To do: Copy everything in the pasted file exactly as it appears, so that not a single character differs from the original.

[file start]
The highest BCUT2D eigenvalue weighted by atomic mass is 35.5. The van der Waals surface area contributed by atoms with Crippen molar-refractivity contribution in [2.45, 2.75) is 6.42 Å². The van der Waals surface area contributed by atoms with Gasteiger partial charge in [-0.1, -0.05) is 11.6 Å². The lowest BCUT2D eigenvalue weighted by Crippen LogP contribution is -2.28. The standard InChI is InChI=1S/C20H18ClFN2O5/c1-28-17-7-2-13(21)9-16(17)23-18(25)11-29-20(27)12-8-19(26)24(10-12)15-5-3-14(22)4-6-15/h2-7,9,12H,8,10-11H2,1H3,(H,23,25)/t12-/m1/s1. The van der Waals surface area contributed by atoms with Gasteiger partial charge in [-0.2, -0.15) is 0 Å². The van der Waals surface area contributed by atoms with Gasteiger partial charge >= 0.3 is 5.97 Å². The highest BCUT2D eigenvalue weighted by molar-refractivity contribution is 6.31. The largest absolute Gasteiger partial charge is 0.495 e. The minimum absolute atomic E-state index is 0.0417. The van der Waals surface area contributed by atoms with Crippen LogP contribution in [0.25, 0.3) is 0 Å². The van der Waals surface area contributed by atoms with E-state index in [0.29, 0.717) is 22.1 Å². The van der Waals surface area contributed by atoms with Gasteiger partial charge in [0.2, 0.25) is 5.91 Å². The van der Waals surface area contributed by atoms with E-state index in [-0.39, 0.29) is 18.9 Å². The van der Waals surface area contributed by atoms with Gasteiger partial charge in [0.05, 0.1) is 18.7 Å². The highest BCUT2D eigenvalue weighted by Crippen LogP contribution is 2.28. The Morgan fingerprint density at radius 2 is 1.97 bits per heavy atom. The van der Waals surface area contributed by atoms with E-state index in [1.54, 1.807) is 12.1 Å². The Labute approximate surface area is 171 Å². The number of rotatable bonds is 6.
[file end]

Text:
The highest BCUT2D eigenvalue weighted by atomic mass is 35.5. The van der Waals surface area contributed by atoms with Crippen molar-refractivity contribution in [2.45, 2.75) is 6.42 Å². The van der Waals surface area contributed by atoms with Gasteiger partial charge in [-0.1, -0.05) is 11.6 Å². The lowest BCUT2D eigenvalue weighted by Crippen LogP contribution is -2.28. The standard InChI is InChI=1S/C20H18ClFN2O5/c1-28-17-7-2-13(21)9-16(17)23-18(25)11-29-20(27)12-8-19(26)24(10-12)15-5-3-14(22)4-6-15/h2-7,9,12H,8,10-11H2,1H3,(H,23,25)/t12-/m1/s1. The van der Waals surface area contributed by atoms with Gasteiger partial charge in [-0.2, -0.15) is 0 Å². The van der Waals surface area contributed by atoms with Gasteiger partial charge >= 0.3 is 5.97 Å². The highest BCUT2D eigenvalue weighted by molar-refractivity contribution is 6.31. The largest absolute Gasteiger partial charge is 0.495 e. The minimum absolute atomic E-state index is 0.0417. The van der Waals surface area contributed by atoms with Crippen LogP contribution in [0.25, 0.3) is 0 Å². The van der Waals surface area contributed by atoms with E-state index in [0.29, 0.717) is 22.1 Å². The van der Waals surface area contributed by atoms with Gasteiger partial charge in [0.2, 0.25) is 5.91 Å². The van der Waals surface area contributed by atoms with E-state index in [-0.39, 0.29) is 18.9 Å². The van der Waals surface area contributed by atoms with Gasteiger partial charge in [0.05, 0.1) is 18.7 Å². The highest BCUT2D eigenvalue weighted by Crippen LogP contribution is 2.28. The Morgan fingerprint density at radius 2 is 1.97 bits per heavy atom. The van der Waals surface area contributed by atoms with E-state index in [1.54, 1.807) is 12.1 Å². The Labute approximate surface area is 171 Å². The number of rotatable bonds is 6.